I think it’s different for everyone. But I have tried to build up a readership and brand for myself. If your reader expects a certain style or genre and you change, it may mean that your usual readers are disappointed and new readers are harder to find… I enjoy romantic comedy a lot anyhow so I have no plans to try anything else.
To finish off, what are your plans for the future?
I am currently writing my fourth novel, and hope to finish that very soon. It’s about a girl who has a fling and lies to the man she meets as she thinks she’ll never see him again. But things get serious and then it’s too late to tell him the truth…
Thank you so much for interviewing me, it’s been a lot of fun 🙂
Thank you for agreeing to be my first interviewee. I wish you lots of success.
About Independent Jenny:
“I slept with someone else.”
Those five words changed everything.
After her husband Ross drops a bombshell, Jenny’s emotions go hay-wire. Things are made even more complex when his brother Aiden makes a confession of his own…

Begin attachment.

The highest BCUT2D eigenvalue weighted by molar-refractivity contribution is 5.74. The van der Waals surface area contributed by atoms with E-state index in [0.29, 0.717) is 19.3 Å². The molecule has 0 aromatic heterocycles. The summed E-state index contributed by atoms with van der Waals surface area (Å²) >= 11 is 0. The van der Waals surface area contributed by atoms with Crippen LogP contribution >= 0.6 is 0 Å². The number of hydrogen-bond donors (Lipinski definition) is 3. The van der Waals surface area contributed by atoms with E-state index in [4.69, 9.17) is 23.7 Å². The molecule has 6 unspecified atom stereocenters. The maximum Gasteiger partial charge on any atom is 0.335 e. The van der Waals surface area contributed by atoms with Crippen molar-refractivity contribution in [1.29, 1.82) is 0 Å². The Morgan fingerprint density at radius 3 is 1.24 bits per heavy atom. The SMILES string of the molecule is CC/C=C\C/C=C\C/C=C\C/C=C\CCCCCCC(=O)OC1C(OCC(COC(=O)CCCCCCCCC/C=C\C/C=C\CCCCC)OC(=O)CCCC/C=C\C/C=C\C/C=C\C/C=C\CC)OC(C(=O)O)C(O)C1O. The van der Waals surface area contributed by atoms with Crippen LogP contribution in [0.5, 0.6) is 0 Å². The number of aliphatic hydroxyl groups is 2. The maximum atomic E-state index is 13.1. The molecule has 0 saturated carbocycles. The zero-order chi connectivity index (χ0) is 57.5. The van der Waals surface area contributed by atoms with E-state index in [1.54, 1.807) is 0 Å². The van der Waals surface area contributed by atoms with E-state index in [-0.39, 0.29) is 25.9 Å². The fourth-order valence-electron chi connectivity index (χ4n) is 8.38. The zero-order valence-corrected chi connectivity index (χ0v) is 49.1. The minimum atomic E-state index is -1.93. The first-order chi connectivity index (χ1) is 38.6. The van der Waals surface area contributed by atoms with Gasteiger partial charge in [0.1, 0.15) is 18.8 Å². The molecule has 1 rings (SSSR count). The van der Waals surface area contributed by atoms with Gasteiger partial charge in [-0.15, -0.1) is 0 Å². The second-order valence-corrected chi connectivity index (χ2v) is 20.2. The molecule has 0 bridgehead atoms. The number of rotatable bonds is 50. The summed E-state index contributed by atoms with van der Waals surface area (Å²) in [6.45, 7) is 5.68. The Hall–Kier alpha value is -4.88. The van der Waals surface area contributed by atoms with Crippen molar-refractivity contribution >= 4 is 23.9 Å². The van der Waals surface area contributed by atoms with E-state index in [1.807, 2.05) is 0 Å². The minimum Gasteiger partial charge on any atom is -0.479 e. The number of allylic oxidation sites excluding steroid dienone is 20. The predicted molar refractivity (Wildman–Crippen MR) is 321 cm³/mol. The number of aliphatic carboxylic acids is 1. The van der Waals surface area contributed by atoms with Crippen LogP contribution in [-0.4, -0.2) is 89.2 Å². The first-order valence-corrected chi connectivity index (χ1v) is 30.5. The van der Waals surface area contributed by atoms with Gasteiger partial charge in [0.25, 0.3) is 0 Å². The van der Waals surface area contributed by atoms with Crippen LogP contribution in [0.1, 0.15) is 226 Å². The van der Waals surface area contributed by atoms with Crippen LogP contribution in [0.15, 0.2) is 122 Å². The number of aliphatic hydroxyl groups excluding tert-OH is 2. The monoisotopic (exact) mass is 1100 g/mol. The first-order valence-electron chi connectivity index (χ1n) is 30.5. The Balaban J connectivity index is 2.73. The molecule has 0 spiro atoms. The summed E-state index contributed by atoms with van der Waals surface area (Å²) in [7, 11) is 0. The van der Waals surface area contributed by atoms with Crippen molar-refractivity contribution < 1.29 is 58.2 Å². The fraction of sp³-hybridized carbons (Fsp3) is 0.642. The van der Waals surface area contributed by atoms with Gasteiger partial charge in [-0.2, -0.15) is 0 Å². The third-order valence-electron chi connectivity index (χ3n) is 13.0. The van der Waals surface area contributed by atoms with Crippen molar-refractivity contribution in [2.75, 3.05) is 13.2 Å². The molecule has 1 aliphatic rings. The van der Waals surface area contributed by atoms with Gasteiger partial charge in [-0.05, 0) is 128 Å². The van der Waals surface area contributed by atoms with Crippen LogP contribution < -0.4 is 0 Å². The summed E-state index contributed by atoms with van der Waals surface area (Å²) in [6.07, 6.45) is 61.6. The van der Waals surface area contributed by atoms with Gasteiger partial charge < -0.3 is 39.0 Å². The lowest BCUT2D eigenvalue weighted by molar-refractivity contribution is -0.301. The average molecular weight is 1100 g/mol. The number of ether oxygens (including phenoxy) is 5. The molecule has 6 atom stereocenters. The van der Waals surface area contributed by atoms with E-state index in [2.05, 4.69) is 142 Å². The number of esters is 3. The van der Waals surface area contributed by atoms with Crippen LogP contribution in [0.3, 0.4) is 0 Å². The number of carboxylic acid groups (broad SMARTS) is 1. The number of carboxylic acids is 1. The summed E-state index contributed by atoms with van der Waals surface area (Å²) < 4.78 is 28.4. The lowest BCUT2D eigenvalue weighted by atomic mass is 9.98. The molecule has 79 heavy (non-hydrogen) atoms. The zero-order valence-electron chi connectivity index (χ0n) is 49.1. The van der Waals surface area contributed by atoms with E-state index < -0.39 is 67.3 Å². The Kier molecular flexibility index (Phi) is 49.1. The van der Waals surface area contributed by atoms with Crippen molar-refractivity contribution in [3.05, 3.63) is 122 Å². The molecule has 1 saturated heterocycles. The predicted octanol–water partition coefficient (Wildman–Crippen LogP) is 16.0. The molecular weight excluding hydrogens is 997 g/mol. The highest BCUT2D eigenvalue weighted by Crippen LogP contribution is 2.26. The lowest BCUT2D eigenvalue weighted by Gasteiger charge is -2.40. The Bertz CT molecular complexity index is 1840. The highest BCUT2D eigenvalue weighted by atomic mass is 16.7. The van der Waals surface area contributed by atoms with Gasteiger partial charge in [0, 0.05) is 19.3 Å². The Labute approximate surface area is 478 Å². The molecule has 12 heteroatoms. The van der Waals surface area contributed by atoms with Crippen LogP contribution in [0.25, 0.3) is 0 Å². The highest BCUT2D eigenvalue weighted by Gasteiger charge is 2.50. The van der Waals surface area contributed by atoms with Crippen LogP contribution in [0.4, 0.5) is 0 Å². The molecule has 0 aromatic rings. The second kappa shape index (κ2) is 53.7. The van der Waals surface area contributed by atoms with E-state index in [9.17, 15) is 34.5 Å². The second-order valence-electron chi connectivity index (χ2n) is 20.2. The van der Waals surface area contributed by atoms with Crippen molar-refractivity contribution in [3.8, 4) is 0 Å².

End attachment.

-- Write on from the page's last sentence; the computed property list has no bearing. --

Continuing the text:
A holiday escape with her friend Hayley seems the perfect way to figure out what – and who – she wants. But Hayley has a hidden motive that results in Jenny spending time with her ex-boyfriend Will, who is now married.
Should Jenny forgive Ross? Can she ignore her feelings for romantic Aiden? And why can’t she get Will out of her head?
One thing is for sure: Jenny doesn’t want to be alone. Surely any man is better than no man, right?
About Sarah Louise Smith:
Sarah Louise Smith lives in Milton Keynes, UK, with her husband, a cute cat and a loopy golden retriever. She has an extremely lovely step-daughter and spends most of her free time writing, reading, cooking, and taking long walks.
She’s the author of three chick-lit novels: Amy & Zach, Izzy’s Cold Feet, and Independent Jenny, all published by Crooked Cat.
Sarah’s website/blog: www.sarahlouisesmith.com
You can purchase paperbacks or e-versions from all the usual online book sellers.
Amazon UK: http://www.amazon.co.uk/Sarah-Louise-Smith/e/B00AX55ZOI/
Amazon US: http://www.amazon.com/author/sarahlouisesmith